Andrew Ewan MacFarlane is a lecturer at University of York in the Department of Language and Linguistic Science and a sociolinguist. We spent a while flipping back and forth between accents and dialects, reminiscing about Margaret Thatcher, thinking about unobtrusive kiwis and kangaroos, gettin’ daaaan wit da yoof o’ London innit, and playing “Name That [Country of Origin] Tune”.
This was one of my favourite interviews so far and hopefully inspires more than a few listeners to get deeper into the subject.
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Once again, I got lost in the labyrinthian corridors of the University of York Language & Linguistic Science department, this time to speak to Tamar Keren-Portnoy about first language acquisition. There’s a lot of similarities between how we learn our first language and how we acquire our second language, so it’s a useful topic for ESL / EFL / second language teachers.
She gives us insights into such things as how babies develop syntax/grammar norms, why they learn some words earlier than others, how babies are not simply mimicking their caretakers and, through her own research with Rory DePaolis & Marilyn Vihman, how babies learn through listening and the sounds they themselves make.
You may remember Marilyn Vihman from episode 9 of MOT.
Later in the year, I’ll release a mini-episode about the developmental stages of babies.
Key words: baby, babies, acquisition, teaching, learning, babbling, language, babbling, cooing,
Time: 60 mins +
This lesson plan uses incidental movie music to activate students’ schema to write a movie scene (Intermediate) or a movie plot (Advanced). This can be adapted to your learning goals (focus on vivid language/adjective/action words/dialogue/tenses) and the level of your learners. Ideal for students that are creative or are getting bored of the usual ESL classes.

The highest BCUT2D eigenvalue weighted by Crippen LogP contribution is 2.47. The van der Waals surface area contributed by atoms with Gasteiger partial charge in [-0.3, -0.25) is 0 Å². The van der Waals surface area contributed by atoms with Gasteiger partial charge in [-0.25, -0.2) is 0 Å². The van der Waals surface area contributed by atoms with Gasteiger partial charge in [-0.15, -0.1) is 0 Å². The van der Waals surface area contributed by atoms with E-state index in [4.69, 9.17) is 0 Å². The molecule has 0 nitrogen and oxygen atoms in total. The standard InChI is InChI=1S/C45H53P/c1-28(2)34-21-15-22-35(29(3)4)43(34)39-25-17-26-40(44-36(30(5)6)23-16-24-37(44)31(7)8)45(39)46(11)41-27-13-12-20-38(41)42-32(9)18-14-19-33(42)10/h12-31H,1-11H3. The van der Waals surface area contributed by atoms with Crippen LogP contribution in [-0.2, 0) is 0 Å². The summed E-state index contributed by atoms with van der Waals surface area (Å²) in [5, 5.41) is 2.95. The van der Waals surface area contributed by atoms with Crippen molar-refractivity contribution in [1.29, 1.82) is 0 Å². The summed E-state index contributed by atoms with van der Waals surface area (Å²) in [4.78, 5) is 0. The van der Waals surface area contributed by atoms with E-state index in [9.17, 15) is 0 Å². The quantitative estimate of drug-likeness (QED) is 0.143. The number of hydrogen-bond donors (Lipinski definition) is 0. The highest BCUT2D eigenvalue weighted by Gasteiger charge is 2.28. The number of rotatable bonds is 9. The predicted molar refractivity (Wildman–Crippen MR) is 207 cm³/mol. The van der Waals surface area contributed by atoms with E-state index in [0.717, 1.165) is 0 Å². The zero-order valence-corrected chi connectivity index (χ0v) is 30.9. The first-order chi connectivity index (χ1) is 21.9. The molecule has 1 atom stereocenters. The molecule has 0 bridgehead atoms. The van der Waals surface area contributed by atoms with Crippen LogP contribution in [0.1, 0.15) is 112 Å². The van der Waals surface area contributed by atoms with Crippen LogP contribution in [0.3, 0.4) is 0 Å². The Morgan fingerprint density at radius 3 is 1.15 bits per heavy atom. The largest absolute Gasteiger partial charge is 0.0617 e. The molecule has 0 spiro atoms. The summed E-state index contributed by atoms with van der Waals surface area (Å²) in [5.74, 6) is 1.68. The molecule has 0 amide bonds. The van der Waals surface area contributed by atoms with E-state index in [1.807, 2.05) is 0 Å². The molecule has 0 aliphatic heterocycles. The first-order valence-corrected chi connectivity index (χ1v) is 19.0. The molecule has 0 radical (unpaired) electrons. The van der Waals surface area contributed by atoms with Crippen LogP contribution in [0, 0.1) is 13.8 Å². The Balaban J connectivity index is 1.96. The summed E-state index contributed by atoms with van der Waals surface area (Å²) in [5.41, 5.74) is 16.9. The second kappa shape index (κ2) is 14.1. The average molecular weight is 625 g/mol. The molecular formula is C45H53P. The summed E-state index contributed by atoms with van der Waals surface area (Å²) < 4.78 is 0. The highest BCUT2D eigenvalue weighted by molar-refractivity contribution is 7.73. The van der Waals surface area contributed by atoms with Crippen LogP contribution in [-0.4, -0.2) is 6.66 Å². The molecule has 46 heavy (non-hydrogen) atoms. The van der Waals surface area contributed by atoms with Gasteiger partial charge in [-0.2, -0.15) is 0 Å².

Click the link below for the lesson.
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I’m alive! Back after five months with a quickie that (hopefully) gives us a foundation for a deeper look at this topic later this year with a real expert.
We’re looking at TESTING & EVALUATION – The main priciples in this episode:
Lots of info comes from this excellent book:
[This episode follows up on issues first covered in episode 4 with Jennifer Jenkins.]
English as a Lingua Franca (ELF) is a perplexing thing. It’s not an approach. It’s not a methodology. It’s a perspective. So there’s nothing for teachers to really get solid a grip on. This can get frustrating for teachers and can leave us more confused than enlightened.
In this episode, Martin Dewey of King’s College London towels off this slippery subject with a classroom perspective. Rethink how much attention we give certain language aspects in our classes, moving away from the native speaker norm, focusing on how students adapt their speech for the specific situation.
Due to the time difference, I was up at dawn for this Skype interview so I was a little sleepy and, yes, I do say “curriculums” at one point!
If you like the show, SUBSCRIBE! Questions, comments, requests to…
V.O.I.C.E – Vienna Oxford International Corpus of English